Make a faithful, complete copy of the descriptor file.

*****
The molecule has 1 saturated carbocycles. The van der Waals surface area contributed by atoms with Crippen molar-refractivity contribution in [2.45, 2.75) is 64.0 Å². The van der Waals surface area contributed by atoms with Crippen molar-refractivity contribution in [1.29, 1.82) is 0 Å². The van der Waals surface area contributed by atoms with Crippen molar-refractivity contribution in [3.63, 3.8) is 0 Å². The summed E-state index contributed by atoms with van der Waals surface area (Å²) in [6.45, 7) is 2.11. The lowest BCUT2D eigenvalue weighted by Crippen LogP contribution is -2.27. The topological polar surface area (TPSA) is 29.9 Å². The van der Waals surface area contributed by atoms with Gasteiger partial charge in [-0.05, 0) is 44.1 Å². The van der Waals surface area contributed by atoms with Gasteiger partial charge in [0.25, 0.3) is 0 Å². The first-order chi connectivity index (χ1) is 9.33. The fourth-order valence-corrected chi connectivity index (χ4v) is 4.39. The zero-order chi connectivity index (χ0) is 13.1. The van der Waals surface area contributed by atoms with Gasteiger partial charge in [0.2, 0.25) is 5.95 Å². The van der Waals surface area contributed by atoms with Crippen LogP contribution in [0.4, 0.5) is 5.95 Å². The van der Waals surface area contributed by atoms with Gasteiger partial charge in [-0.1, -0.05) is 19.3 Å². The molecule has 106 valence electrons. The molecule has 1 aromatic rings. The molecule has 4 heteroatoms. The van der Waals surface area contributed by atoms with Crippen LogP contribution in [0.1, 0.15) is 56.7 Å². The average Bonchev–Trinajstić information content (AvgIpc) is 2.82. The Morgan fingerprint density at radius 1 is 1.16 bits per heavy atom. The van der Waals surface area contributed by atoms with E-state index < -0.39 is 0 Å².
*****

The molecule has 1 saturated carbocycles. The van der Waals surface area contributed by atoms with Crippen molar-refractivity contribution in [2.45, 2.75) is 64.0 Å². The van der Waals surface area contributed by atoms with Crippen molar-refractivity contribution in [1.29, 1.82) is 0 Å². The van der Waals surface area contributed by atoms with Crippen molar-refractivity contribution in [3.63, 3.8) is 0 Å². The summed E-state index contributed by atoms with van der Waals surface area (Å²) in [6.45, 7) is 2.11. The lowest BCUT2D eigenvalue weighted by Crippen LogP contribution is -2.27. The topological polar surface area (TPSA) is 29.9 Å². The van der Waals surface area contributed by atoms with Gasteiger partial charge in [-0.05, 0) is 44.1 Å². The van der Waals surface area contributed by atoms with Gasteiger partial charge in [0.25, 0.3) is 0 Å². The first-order chi connectivity index (χ1) is 9.33. The fourth-order valence-corrected chi connectivity index (χ4v) is 4.39. The zero-order chi connectivity index (χ0) is 13.1. The van der Waals surface area contributed by atoms with Gasteiger partial charge in [0.2, 0.25) is 5.95 Å². The van der Waals surface area contributed by atoms with Crippen LogP contribution in [0.4, 0.5) is 5.95 Å². The van der Waals surface area contributed by atoms with Gasteiger partial charge in [-0.1, -0.05) is 19.3 Å². The molecule has 106 valence electrons. The molecule has 1 aromatic rings. The molecule has 4 heteroatoms. The van der Waals surface area contributed by atoms with Crippen LogP contribution in [0.1, 0.15) is 56.7 Å². The average Bonchev–Trinajstić information content (AvgIpc) is 2.82. The Morgan fingerprint density at radius 1 is 1.16 bits per heavy atom. The van der Waals surface area contributed by atoms with E-state index < -0.39 is 0 Å².